As the founder of a small business, you are great at building products or delivering services. You were motivated to take the huge risk of starting something from scratch, and the business has survived against the odds. Maybe you love company operations but aren’t as good at the business side of things. This can mean you struggle to lead employees and generally feel like the business runs you more than you run the business. Stuck in daily operations, maybe you haven’t taken much time to look ahead or consider putting building blocks in place for succession planning. Most business founders want to see their businesses survive past themselves but aren’t sure how to make that happen. Here are some important components of succession planning.
The reality of facing succession is probably the most important and hardest hurdle for founders. It can be difficult to think about someone else running the business you have put all your blood, sweat and tears into. It’s a daunting task to try to teach someone else everything you know and trust them enough to run the business the way you would want. Many think the most ideal situation would be to have a clone of themselves.
You have to accept the reality that no one can run the business as you have. But once a business is established, your replacement doesn’t need the same strengths you needed as the founder. Your replacement needs to take your established company and move it forward in the following decades. This could even mean multiple people taking the reins of the business. Succession planning allows the business to address holes in your strengths and create a path to fill in those holes.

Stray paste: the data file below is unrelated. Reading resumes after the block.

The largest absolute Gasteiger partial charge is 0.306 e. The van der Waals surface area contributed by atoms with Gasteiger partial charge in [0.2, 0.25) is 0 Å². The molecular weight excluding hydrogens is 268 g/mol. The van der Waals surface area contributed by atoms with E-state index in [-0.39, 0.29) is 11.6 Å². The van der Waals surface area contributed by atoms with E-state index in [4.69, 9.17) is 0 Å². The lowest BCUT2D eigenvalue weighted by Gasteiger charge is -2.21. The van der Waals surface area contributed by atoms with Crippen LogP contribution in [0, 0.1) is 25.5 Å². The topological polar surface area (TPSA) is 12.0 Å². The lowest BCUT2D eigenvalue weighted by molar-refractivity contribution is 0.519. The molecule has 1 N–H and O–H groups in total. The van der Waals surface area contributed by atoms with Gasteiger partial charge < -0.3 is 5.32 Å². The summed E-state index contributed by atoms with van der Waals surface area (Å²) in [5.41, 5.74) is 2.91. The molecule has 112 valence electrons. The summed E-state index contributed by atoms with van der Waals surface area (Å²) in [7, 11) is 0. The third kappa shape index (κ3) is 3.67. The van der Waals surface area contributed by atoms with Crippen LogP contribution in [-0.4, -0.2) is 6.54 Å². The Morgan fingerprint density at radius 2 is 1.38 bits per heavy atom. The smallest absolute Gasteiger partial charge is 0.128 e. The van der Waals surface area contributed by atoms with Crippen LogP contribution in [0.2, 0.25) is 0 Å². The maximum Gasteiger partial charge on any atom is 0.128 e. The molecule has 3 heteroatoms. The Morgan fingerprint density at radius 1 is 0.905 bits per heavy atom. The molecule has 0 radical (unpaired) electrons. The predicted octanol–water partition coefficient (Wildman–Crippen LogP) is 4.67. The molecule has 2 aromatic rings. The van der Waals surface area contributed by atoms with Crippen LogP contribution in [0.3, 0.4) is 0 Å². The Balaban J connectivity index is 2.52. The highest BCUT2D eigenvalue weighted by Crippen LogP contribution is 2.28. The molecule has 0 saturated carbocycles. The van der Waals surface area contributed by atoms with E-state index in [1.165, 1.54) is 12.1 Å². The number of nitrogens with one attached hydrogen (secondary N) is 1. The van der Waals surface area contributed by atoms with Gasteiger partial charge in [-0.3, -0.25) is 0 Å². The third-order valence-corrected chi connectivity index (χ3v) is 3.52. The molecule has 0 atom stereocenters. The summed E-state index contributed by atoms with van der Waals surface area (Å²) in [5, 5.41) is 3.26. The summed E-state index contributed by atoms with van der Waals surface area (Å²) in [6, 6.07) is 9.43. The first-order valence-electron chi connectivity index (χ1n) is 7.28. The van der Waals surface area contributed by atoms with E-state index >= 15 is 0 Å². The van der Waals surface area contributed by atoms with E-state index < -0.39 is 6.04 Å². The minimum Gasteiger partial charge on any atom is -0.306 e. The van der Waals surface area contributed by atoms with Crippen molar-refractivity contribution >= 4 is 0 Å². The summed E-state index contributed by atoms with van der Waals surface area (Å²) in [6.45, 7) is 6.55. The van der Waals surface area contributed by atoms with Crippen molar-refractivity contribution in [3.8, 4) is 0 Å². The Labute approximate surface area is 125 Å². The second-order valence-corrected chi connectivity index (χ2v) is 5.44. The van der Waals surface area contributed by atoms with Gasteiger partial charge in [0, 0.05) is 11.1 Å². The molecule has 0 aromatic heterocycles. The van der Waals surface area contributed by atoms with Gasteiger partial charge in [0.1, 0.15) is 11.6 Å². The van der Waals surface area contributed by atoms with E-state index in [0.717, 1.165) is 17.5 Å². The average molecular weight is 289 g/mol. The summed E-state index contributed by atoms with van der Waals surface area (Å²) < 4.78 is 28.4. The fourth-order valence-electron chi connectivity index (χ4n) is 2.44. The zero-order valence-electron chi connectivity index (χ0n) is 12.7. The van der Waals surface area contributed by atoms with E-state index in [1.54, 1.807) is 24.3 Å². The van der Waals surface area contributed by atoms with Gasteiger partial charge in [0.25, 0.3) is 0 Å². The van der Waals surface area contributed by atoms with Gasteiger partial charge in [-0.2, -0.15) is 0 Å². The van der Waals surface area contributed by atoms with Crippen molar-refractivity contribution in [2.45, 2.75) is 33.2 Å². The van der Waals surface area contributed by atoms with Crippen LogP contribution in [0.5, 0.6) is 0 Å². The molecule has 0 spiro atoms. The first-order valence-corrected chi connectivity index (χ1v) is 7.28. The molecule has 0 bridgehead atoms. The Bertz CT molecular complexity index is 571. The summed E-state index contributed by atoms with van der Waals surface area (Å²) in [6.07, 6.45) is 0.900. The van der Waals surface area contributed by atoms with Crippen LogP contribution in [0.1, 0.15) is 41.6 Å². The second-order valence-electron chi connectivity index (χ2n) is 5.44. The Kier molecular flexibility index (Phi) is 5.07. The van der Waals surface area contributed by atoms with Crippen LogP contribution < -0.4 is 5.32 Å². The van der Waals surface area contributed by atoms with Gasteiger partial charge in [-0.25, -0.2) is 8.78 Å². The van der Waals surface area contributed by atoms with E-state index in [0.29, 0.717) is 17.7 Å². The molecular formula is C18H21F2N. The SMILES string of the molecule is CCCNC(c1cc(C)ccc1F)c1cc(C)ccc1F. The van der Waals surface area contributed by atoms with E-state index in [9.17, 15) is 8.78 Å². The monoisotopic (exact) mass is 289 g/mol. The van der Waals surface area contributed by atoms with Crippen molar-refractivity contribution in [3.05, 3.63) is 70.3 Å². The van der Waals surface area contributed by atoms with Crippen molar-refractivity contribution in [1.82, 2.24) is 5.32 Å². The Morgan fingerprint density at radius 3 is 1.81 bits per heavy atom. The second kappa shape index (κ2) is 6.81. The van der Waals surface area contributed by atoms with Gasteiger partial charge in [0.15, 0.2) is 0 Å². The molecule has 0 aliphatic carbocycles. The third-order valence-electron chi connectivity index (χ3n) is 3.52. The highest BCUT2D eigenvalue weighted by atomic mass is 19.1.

All of this requires a humble look at the business and defining what the future should look like. This also requires you to return to the same mindset you had when you started the business. Succession requires that founders get creative, try new things and fail, but — just like when you started — never quit.
Once you’ve addressed your mindset, determine the smart goals for the succession plan.
Business owners come to realize the truth: When deciding between fast, good and cheap, at most, you can choose two of those things. If you need something fast, it can be good, but it won’t be cheap. When thinking of succession planning, you can, at most, pick two of these: a large payday, control or a speedy succession/transition.
The desire for large payday and retaining some control in the company will require a long lead time to find the right person. Most founders would need at least 10 years to make this plan a reality. Having long lead conversations with investors and not being in a rush allows the founder to retain a position of strength, which will allow them to dictate how much control they have after the succession.
Wanting to keep control and completing succession quickly will require you to drop your expectations of a big payday. This plan is most realistic if you are willing to offer an owner-financing deal to a current employee. This scenario usually means your vision may be closely followed in the future.
Many founders would be OK losing full control if they could get a big payday quickly, potentially reaching out to their biggest competitors who could offer the best valuation in the shortest timeline. Sometimes, a big payday also requires that you stay involved and help with the transition. This turns a business owner into an employee, and that can be tough for a founder to take.
Luck and timing could make all three positive outcomes possible, but there is no way to make a smart plan to make this a reality. As most founders have realized, planning on luck is not a good business strategy.
It can be hard enough trying to keep the business running, customers satisfied and employees paid. Taking some of these tough steps to define a succession plan will help give you a guidepost for making future decisions. This will then allow you to ultimately achieve a succession goal and give the business the opportunity to thrive in the future.